Critical Race Theory and the Struggle at the Heart of Legal Education: A View from the Inside
This book is an examination of the reception of critical race theory (CRT) in America’s legal education system.
Critical race theory has been roiling legal education since the aftermath of Obama’s presidency. The killings of unarmed Black people fueled Black Lives Matter (BLM) protests in law schools, which created a sense of urgency behind the plea for the law to do more to stop the killings of unarmed Black people. Some BLM-led protests called for faculty and administers to be fired if they didn’t act.
There has been an upsurge of states legislating against the teaching of CRT, and law schools are struggling to respond. How should legal education view CRT? What are the neutral unifying values in the law that offer hope in the fight to alleviate the wave of racism that seems to continually batter law schools and society as a whole? This book looks for answers, and encourages the recommittal to the foundationalist beliefs of free speech, equality, and the due process of law.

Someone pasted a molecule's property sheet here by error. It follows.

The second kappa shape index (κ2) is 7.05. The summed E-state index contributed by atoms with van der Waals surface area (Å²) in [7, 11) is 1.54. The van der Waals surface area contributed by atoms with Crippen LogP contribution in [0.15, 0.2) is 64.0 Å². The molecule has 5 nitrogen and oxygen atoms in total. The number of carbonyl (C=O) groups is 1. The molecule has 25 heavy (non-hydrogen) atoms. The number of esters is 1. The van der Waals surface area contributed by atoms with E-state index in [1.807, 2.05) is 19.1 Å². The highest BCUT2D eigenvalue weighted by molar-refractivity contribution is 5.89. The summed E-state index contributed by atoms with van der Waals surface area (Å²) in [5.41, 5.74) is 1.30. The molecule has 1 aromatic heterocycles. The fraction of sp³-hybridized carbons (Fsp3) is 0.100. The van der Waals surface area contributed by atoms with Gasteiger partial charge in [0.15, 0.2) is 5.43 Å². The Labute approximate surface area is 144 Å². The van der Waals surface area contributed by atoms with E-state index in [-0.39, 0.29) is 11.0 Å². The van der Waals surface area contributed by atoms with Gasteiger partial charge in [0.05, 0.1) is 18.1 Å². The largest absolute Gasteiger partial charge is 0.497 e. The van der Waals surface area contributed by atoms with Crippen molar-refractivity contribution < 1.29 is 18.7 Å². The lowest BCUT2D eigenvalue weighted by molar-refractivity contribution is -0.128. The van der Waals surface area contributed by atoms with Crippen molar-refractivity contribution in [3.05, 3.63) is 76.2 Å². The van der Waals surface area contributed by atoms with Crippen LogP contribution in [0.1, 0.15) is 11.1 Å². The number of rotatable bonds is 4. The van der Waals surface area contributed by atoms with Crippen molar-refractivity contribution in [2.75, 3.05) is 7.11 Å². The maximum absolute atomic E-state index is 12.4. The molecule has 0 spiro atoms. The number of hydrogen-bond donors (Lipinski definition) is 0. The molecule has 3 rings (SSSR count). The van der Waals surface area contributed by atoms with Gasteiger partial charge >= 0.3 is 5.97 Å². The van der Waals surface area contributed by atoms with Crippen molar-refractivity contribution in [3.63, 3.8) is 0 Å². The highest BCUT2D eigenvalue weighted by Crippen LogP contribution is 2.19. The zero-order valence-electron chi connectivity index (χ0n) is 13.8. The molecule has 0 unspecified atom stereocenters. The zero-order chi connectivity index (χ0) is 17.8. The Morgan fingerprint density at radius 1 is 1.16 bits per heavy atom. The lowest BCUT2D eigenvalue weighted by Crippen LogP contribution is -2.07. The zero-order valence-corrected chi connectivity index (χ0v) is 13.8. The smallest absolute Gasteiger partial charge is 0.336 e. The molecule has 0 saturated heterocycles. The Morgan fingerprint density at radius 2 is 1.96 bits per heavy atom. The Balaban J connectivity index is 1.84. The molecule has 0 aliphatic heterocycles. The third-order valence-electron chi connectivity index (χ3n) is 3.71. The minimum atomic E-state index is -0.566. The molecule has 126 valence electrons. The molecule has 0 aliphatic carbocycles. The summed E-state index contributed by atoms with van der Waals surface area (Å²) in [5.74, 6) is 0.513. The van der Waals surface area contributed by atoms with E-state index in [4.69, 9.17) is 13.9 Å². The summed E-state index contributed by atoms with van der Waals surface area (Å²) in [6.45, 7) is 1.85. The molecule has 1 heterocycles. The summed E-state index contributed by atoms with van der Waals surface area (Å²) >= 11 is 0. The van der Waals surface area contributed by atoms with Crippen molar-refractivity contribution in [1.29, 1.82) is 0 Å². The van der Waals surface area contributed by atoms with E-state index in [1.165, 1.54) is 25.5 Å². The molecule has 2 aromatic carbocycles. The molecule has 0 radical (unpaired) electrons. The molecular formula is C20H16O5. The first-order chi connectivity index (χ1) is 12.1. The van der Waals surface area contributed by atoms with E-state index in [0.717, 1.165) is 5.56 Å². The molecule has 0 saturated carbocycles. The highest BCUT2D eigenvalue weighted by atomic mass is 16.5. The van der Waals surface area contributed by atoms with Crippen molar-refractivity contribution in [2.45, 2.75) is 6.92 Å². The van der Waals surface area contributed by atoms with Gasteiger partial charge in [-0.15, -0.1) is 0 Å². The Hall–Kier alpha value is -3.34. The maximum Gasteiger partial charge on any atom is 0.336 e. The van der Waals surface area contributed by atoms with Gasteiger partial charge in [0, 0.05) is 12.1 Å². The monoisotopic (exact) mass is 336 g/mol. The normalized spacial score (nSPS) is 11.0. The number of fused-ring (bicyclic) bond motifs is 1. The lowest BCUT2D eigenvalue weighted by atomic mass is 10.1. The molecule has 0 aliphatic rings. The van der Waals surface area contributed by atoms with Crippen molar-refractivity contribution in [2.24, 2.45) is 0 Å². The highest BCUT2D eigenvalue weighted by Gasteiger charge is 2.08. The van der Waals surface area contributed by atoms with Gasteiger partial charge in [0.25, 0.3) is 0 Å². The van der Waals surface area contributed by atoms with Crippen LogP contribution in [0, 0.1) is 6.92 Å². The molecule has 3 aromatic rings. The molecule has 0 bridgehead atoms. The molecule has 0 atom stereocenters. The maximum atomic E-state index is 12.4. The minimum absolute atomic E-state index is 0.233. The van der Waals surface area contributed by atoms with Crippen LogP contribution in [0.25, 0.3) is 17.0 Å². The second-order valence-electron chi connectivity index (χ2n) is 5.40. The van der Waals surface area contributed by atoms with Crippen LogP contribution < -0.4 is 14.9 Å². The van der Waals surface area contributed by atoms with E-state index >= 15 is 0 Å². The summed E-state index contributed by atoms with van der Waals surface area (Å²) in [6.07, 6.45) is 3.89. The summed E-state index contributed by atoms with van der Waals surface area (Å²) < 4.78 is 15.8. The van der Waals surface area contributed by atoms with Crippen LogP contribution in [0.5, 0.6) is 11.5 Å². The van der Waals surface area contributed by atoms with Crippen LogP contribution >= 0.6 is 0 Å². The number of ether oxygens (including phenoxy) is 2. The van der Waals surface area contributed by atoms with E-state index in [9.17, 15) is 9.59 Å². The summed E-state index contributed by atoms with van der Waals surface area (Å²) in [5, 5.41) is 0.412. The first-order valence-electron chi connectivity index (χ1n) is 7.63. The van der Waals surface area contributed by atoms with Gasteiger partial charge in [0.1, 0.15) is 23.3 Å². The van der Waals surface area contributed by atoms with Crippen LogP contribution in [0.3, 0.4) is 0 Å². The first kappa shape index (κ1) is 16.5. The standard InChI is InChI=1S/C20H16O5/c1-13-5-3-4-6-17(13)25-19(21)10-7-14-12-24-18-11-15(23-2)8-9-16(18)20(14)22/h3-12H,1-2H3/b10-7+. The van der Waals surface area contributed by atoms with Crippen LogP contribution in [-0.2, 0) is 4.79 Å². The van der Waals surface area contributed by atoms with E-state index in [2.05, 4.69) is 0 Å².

Professor Paul Zwier has been in legal education since 1979, where he started his career in a specially designed Master of Law (LLM) course. To help meet the growing demand for law teachers in skills, Temple trained him in teaching lawyering skills (advocacy, interviewing, negotiation, counselling), as well as teaching and doing scholarship in Torts and Corporate law. He continued to teach skills, mostly in classroom simulation settings, as well as Torts, and also taught evidence, corporate law, civil litigation, and various alternative dispute resolution (ADR) courses. At Emory, he also developed a “rule of law” expertise in international law. In the US, he has taught at a private religiously affiliated law school, a state public institution, and a private law school.
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